Unscathed by two world wars, the heart of Prague feels like a fantasy of Old Europe. Gothic spires frame Art Nouveau cafés, and on the Medieval Astronomical Clock, next door to Franz Kafka's childhood home in the Old Town Square, a statue of Death still pulls the bell cord to strike the hour. But if you turn down a Baroque street called Celetna, you confront a very different aspect of the city—the stark and surprising Black Madonna House, one of the world's first Cubist buildings and home today to the Museum of Czech Cubism. Designed by Prague architect Josef Gocar, the House was shockingly modern, even revolutionary, when it opened as a department store in 1912—and it still seems so today. The overall shape is appropriately boxlike and predictably austere, but on closer inspection the facade is broken up by the inventive use of angles and planes. Large bay windows protrude like quartz crystals, and angular ornamentation casts subtle shadows. The interior is no less unusual, with the city's first use of reinforced concrete allowing for the construction of generous open spaces. The House's peculiar name comes from the 17th-century statue of the Black Madonna and Child rescued from a previous structure on the site and now perched like a figurehead on one corner of the building.
But not even the Madonna could protect the House from the vagaries of Czech history. Following World War II and the Communists' rise to power, the department store was gradually gutted and divided into office space. After the 1989 Velvet Revolution ended Communist rule, the building had a brief life as a cultural center, but it was only in 2003 that it found its logical role in the fabric of Prague—as a shrine to the glories of Czech Cubism.
Most of us think of Cubism as an esoteric avant-garde movement advanced by Parisian artists Pablo Picasso, Georges Braque and others in the years before World War I. But the movement swept across Europe and was embraced in Russian and Eastern European capitals as well—nowhere more avidly than in Prague, where Cubism was seized upon, if only for an incandescent moment, as a possible key to the future.
"In Paris, Cubism only affected painting and sculpture," says Tomas Vlcek, director of the Collection of Modern and Contemporary Art at the country's National Gallery, which oversees the Museum of Czech Cubism. "Only in Prague was Cubism adapted to all the other branches of the visual arts—furniture, ceramics, architecture, graphic design, photography. So Cubism in Prague was a grand experiment, a search for an all-encompassing modern style that could be distinctively Czech."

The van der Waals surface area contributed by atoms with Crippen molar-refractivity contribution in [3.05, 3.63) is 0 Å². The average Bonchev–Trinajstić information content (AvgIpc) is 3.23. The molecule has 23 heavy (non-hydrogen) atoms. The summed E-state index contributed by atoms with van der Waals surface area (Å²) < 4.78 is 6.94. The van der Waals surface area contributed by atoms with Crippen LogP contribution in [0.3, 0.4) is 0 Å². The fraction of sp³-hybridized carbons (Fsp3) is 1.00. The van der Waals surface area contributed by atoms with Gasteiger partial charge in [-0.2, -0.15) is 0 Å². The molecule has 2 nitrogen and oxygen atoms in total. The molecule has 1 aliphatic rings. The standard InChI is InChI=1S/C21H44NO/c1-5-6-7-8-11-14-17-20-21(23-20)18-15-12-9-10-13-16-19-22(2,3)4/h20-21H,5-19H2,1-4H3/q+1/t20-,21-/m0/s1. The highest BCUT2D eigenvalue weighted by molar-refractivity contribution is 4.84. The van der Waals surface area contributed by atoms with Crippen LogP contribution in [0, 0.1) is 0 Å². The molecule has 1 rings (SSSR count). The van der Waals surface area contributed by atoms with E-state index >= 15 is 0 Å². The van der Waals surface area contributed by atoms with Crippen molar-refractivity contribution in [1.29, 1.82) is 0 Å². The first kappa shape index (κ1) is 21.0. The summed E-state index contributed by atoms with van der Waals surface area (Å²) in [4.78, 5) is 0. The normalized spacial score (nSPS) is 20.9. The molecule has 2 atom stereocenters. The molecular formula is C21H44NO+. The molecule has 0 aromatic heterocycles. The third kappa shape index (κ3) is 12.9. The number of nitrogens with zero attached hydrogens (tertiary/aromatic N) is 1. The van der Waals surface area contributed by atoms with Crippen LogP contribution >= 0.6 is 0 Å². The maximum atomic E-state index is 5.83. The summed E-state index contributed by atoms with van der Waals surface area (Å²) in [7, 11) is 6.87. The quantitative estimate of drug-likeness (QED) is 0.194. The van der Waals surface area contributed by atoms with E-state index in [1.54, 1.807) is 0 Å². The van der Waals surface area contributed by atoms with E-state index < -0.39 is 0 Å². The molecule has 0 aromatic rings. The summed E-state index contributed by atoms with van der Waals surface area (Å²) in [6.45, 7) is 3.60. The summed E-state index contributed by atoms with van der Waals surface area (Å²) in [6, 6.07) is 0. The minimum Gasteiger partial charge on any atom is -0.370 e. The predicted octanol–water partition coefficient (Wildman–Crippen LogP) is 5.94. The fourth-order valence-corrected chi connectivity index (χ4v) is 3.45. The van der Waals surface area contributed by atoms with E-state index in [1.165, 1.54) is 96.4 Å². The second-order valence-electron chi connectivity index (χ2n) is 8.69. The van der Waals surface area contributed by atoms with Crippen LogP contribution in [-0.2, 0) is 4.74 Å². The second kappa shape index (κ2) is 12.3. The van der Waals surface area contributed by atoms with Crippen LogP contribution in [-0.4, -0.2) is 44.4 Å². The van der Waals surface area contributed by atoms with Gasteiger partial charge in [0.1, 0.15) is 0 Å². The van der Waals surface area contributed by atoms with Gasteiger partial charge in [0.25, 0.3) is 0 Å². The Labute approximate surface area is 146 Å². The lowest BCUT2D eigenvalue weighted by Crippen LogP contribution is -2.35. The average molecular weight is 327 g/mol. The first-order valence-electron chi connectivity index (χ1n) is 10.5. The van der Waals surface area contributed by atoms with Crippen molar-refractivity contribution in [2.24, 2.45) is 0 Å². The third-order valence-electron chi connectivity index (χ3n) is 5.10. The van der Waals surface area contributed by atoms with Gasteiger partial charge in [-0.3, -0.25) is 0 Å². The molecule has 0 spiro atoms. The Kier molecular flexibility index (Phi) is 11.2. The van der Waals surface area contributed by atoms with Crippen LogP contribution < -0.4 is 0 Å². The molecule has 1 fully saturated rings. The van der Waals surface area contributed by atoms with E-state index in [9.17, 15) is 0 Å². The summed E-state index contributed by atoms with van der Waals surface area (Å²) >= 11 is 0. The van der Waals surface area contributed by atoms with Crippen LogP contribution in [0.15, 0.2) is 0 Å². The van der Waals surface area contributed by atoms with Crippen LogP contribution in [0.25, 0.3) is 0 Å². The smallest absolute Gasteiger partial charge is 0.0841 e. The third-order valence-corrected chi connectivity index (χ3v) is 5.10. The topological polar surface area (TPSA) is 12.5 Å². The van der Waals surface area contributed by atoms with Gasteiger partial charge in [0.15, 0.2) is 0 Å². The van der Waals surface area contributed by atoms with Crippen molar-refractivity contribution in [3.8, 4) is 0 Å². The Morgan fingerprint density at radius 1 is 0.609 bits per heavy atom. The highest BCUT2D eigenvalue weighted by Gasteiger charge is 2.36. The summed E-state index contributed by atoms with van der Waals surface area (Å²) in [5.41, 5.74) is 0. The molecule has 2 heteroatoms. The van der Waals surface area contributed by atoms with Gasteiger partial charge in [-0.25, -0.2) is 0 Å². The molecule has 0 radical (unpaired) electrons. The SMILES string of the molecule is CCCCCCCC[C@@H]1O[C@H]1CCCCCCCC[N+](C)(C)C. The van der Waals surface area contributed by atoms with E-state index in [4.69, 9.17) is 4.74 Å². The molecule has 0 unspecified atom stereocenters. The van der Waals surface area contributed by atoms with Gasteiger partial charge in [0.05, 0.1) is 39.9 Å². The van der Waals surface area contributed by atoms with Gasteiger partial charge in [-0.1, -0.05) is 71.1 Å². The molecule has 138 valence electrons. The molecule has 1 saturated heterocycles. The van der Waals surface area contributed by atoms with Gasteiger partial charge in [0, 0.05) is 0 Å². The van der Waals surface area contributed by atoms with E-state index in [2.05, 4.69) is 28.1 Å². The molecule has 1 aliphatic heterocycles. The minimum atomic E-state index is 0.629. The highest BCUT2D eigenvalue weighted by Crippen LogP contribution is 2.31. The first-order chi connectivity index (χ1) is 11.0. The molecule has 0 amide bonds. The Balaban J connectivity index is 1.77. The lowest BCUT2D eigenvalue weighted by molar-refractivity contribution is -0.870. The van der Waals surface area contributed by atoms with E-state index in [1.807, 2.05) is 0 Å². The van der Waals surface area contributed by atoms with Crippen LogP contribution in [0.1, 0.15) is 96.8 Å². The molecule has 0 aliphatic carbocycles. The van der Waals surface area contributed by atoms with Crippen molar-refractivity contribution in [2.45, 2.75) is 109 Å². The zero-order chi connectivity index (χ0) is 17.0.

The coterie of Czech Cubists—principally Gocar, Otto Gutfreund and Bohumil Kubista—first came together in 1911, founding a magazine called Artistic Monthly and organizing their own exhibitions in the years before World War I. It was a time of intense optimism and energy in Prague. This small Eastern European metropolis, one of the wealthiest in the Austro-Hungarian Empire, drew on its vibrant Czech, German and Jewish traditions for a creative explosion. Expatriate artists were returning from Paris and Vienna to share radical new ideas in the salons; Kafka was scribbling his first nightmarish stories; Albert Einstein was lecturing in the city as a professor. "It was something like paradise," says Vlcek, looking wistful.
Today, the Museum of Czech Cubism is a shrine to the movement's heyday (1910-19), with the building itself as the prime exhibit. The entryway is an angular study in wrought iron. Inside, one immediately ascends a staircase of Cubist design. Unlike the stairs in Marcel Duchamp's Nude Descending a Staircase, the steps are thankfully even, but the metal balustrade is a complex interplay of geometric forms. There are three floors of Cubist exhibits, filled with art forms unique to Prague. Elegant sofas, dressing tables and lounge chairs all share dramatically oblique lines. There are abstract sculptures and paintings, bold, zigzagging graphics, and cockeyed vases, mirrors and fruit cups.
While this may not be strictly a house museum, it does have a domestic feel. The many black-and-white portraits of obscure artists in bowler hats and bow ties reveal a thriving, bohemian cast of characters: one sofa, we learn, was "designed for the actor Otto Boleska," another for "Professor Fr. Zaviska." What sounds like a Woody Allen parody of cultural self-absorption captures the idiosyncratic nature of Prague itself, a city that takes pride in its most arcane history. And like all small museums in touch with their origins, unique features have brought ghosts very much back to life. Visitors can now retire to the building's original Cubist eatery, the Grand Café Orient, designed by Gocar in 1912. This once-popular artists' hangout was closed in the 1920s and gutted during the Communist era, but meticulous researchers used the few surviving plans and photographs to recreate it. Now, after an eight-decade hiatus, a new generation of bohemians can settle in beneath Cubist chandeliers in Cubist chairs (not as uncomfortable as they sound) to argue politics over a pint of unpasteurized Pilsener. Finally, on the ground floor, the museum store has recreated a range of Cubist coffee cups, vases and tea sets from the original designs of architect and artist Pavel Janak, and offers reproductions of Cubist furniture by Gocar and others.
After an afternoon immersed in all those angles, I began to notice subtle Cubist traces in the architectural cornucopia of Prague's streets—in the doorway of a former labor union headquarters, for example, and on an elegant arch framing a Baroque sculpture next to a church. Inspired, I decided to track down a Cubist lamppost I had heard about, designed in 1913 by one Emil Kralicek. It took a little wrestling with Czech street names, but I finally found it in a back alley in the New Town: it looked like a stack of crystals placed on end.
I could imagine Sir John Soane—transported to modern Prague—pausing before it in unabashed admiration.
Tony Perrottet's latest book, Napoleon's Privates, a collection of eccentric stories from history, is out this month from HarperCollins.